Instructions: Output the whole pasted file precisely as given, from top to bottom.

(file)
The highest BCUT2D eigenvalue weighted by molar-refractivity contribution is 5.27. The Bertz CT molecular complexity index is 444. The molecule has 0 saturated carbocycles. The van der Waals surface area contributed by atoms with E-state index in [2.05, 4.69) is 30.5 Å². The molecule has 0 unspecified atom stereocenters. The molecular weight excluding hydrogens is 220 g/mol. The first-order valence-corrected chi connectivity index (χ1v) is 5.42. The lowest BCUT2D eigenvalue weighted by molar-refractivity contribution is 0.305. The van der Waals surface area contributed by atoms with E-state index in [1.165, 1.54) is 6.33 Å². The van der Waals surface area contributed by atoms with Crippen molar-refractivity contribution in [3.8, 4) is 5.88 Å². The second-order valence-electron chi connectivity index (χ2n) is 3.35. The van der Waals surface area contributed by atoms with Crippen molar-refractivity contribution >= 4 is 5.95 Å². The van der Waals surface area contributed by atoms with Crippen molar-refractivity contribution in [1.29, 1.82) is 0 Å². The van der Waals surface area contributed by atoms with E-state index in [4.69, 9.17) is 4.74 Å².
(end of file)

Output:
The highest BCUT2D eigenvalue weighted by molar-refractivity contribution is 5.27. The Bertz CT molecular complexity index is 444. The molecule has 0 saturated carbocycles. The van der Waals surface area contributed by atoms with E-state index in [2.05, 4.69) is 30.5 Å². The molecule has 0 unspecified atom stereocenters. The molecular weight excluding hydrogens is 220 g/mol. The first-order valence-corrected chi connectivity index (χ1v) is 5.42. The lowest BCUT2D eigenvalue weighted by molar-refractivity contribution is 0.305. The van der Waals surface area contributed by atoms with E-state index in [1.165, 1.54) is 6.33 Å². The van der Waals surface area contributed by atoms with Crippen molar-refractivity contribution in [3.8, 4) is 5.88 Å². The second-order valence-electron chi connectivity index (χ2n) is 3.35. The van der Waals surface area contributed by atoms with Crippen molar-refractivity contribution >= 4 is 5.95 Å². The van der Waals surface area contributed by atoms with Crippen molar-refractivity contribution in [1.29, 1.82) is 0 Å². The van der Waals surface area contributed by atoms with E-state index in [4.69, 9.17) is 4.74 Å².